Clocking Off

by Esmerelda Weatherwax (April 2011)


The clocks went forward this weekend and I wish they hadn’t. I enjoy the spring mornings getting lighter and lighter. Now suddenly they are dark again and I will have to adjust my sleep pattern accordingly. And while the, as John Galsworthy put it, ‘artificially extended daylight’ is not too much of a trial in March; it is a real hardship to me in June when it is still light at my 10pm bedtime. The suggestion every year that we should stay on Central European time, and even move our clocks forward a second hour fills me with dread.

I want to make the case for the British Isles to stay on Greenwich Mean Time, which is the natural rhythm of these islands, all year.

Greenwich Mean Time is a term originally referring to mean solar time at the Royal Observatory in Greenwich, London. It became the standard for time in the United Kingdom in 1848 at the time of the coming of the railways so that the timetable could be regulated to the second. Before that each church or town hall clock was set according to local observation of the sun’s movements which resulted in a 5 minute discrepancy between east and west coast. This is not much to affect everyday life, but was not precise enough for Victorian Railway engineers. Their successors, however, have a much more flexible attitude to time these days when it comes to calculating punctuality statistics of the modern train, but that’s another story.

British Summer Time came about during the First World War as a daylight saving exercise. The intention was to squeeze every last drop of labour out of the munitions workers before the bosses had to expend their profits on lighting the factories and workshops. In that it was so successful it was decided to keep the practice going after 1918, hence Galsworthy’s remark in 1929. During the Second World War the daylight saving was extended by another hour to Double Summer Time. A similar light regime was imposed on occupied Europe by the Germans; known as Berlin time it suited the longitude of central Germany, and the comfort of the occupied peoples was not a concern. Spain adopted the time under General Franco at the end of the Civil War in 1936. Some 70 other countries have introduced some type of daylight saving measure to suit, or not suit, their local conditions.

Just as they kept the innovation introduced after conquest by Napoleon of driving on the wrong side of the road, so the countries of Europe kept Berlin time, which was renamed Central European Time.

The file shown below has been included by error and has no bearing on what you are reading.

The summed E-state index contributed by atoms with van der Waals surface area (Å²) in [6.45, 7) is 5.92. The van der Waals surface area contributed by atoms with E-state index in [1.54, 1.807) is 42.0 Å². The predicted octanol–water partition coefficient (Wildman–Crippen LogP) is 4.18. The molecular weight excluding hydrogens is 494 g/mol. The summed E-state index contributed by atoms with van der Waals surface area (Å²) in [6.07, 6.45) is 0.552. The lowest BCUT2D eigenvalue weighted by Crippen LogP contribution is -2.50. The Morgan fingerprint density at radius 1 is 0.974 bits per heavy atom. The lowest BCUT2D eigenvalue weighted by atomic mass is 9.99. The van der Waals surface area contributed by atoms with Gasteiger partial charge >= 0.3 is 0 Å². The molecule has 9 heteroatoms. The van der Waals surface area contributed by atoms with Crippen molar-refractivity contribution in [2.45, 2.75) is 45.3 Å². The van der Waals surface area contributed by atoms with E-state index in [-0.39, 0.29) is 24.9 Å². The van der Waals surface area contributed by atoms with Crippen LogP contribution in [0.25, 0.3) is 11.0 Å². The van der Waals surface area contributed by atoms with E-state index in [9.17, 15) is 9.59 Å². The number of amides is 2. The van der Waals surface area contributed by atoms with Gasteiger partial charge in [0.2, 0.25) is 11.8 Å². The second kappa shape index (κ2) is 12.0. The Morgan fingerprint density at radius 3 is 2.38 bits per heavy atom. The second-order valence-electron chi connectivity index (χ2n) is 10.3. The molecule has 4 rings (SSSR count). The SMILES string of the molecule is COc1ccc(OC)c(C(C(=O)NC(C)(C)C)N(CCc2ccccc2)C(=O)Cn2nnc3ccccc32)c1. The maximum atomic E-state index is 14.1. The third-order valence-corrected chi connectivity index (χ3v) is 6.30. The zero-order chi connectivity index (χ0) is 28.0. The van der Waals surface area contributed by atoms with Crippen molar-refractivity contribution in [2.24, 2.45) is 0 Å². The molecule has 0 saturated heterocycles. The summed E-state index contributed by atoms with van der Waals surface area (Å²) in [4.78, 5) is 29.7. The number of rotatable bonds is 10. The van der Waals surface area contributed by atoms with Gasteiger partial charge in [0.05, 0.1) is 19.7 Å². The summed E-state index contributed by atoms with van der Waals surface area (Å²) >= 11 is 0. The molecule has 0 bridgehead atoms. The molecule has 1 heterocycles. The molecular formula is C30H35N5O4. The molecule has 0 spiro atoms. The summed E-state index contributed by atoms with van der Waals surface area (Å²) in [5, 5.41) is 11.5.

Great Britain experimented with running on GMT+1, which they called British Standard Time for three years (intended five) from 1969 to 1971. British Standard Time or BST was not to be confused with British Summer Time or BST. I was at school studying for my O-levels and A levels at the time. It was a thoroughly miserable period during those winters. I travelled to school in the dark and watched the sun rise from my desk. By the time I had finished for the day the sun was setting and I traveled home in the dark. Slice it and dice it how you will there are only 8 hours of daylight in southern England in winter. It wasn’t just miserable; accidents increased in the mornings. The experiment was such a failure, Parliament voted by an overwhelming majority to end it two years early.  But will the current enthusiasts for lighter evenings and the resultant dark mornings listen? No, they blame it on ‘Scottish farmers’ for being a minority refusing to move with the times. They insist that accidents fell during the period but that the figures were adjusted for the sake of the Scottish vote. I am among those who believe that any general fall in road accidents during that period can be attributed to new safety measures including the Breathalyserto to deter drunken driving (introduced two years earlier) and the beginning of seat belt requirements. Accidents directly attributable to dark and icy morning conditions increased.

Like me Philip Johnson remembers the failed experiment and he wrote about it in The Telegraph last year, making many points I agree with.

The latest pressure group for our adopting GMT+1 and GMT+2 call themselves Lighter Later. They insist that there are more deaths when the clocks go back in October to GMT than would be the case if they went back from GMT+2 to GMT+1. I found this rather interesting article from Aberceder this morning. It mentions the change to British Summer Time this weekend and then quotes some statistics from the U.S. Bureau of Labour Statistics database and the University of Michigan showing that in the mining industry from 1983-2006 there was 5.7 per cent more workplace injuries and 67.6 per cent more workdays missed due to injuries in the days following the change to British Summer Time but that there was no increase in accidents when the clocks go back and people get an extra hour's sleep.

Ben Plowden, director of Better Routes and Places at Transport for London has warned London’s teenagers to be careful this week. This is from the Haringey Independent.

TEENAGERS are being warned to take extra care on the capital's roads as tonight's clock change will cause darker mornings. Clocks will go forward by one hour at 1am on Sunday morning, and road safety campaigners say this can lead to an increase in accidents in the early-morning rush hour.

I cannot find this article on line now; I believe it has been removed or hidden behind the apartheid pay wall; but last October I read an article by one of the proponents of our adopting GMT+2. He described his childhood memory of double summertime, sitting on a hay-cart at 11 pm, it was way past his bedtime but he was happy.

And the reason he gives for it being a good idea is exactly why it is a very bad idea. Sleep.